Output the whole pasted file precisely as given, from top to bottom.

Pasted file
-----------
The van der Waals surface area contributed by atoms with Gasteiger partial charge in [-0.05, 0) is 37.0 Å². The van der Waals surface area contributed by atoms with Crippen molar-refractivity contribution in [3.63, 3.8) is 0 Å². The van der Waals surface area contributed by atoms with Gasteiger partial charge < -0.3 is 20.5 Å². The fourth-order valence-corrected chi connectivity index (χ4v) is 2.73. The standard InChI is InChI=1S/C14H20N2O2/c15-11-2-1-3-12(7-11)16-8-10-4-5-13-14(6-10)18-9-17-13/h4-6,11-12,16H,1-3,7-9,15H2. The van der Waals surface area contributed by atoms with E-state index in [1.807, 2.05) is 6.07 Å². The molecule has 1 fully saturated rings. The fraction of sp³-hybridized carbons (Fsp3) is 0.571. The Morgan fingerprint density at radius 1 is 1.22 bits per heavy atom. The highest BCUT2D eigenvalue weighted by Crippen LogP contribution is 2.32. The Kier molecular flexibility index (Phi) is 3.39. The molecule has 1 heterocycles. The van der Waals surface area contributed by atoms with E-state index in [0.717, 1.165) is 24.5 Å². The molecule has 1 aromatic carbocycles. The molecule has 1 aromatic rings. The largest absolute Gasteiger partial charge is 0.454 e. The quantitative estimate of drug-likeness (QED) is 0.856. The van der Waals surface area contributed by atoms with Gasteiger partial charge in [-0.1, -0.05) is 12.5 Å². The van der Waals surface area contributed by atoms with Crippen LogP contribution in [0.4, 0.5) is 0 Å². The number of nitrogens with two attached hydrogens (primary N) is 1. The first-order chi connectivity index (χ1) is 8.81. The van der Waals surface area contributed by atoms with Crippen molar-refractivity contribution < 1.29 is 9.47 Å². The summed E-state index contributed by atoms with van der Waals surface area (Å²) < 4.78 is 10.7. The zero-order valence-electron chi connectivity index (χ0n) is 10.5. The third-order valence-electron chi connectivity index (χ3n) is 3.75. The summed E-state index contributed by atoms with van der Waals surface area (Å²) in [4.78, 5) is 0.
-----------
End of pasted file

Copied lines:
The van der Waals surface area contributed by atoms with Gasteiger partial charge in [-0.05, 0) is 37.0 Å². The van der Waals surface area contributed by atoms with Crippen molar-refractivity contribution in [3.63, 3.8) is 0 Å². The van der Waals surface area contributed by atoms with Gasteiger partial charge < -0.3 is 20.5 Å². The fourth-order valence-corrected chi connectivity index (χ4v) is 2.73. The standard InChI is InChI=1S/C14H20N2O2/c15-11-2-1-3-12(7-11)16-8-10-4-5-13-14(6-10)18-9-17-13/h4-6,11-12,16H,1-3,7-9,15H2. The van der Waals surface area contributed by atoms with E-state index in [1.807, 2.05) is 6.07 Å². The molecule has 1 fully saturated rings. The fraction of sp³-hybridized carbons (Fsp3) is 0.571. The Morgan fingerprint density at radius 1 is 1.22 bits per heavy atom. The highest BCUT2D eigenvalue weighted by Crippen LogP contribution is 2.32. The Kier molecular flexibility index (Phi) is 3.39. The molecule has 1 heterocycles. The van der Waals surface area contributed by atoms with E-state index in [0.717, 1.165) is 24.5 Å². The molecule has 1 aromatic carbocycles. The molecule has 1 aromatic rings. The largest absolute Gasteiger partial charge is 0.454 e. The quantitative estimate of drug-likeness (QED) is 0.856. The van der Waals surface area contributed by atoms with Gasteiger partial charge in [-0.1, -0.05) is 12.5 Å². The van der Waals surface area contributed by atoms with Crippen LogP contribution in [0.4, 0.5) is 0 Å². The number of nitrogens with two attached hydrogens (primary N) is 1. The first-order chi connectivity index (χ1) is 8.81. The van der Waals surface area contributed by atoms with Crippen molar-refractivity contribution < 1.29 is 9.47 Å². The summed E-state index contributed by atoms with van der Waals surface area (Å²) < 4.78 is 10.7. The zero-order valence-electron chi connectivity index (χ0n) is 10.5. The third-order valence-electron chi connectivity index (χ3n) is 3.75. The summed E-state index contributed by atoms with van der Waals surface area (Å²) in [4.78, 5) is 0.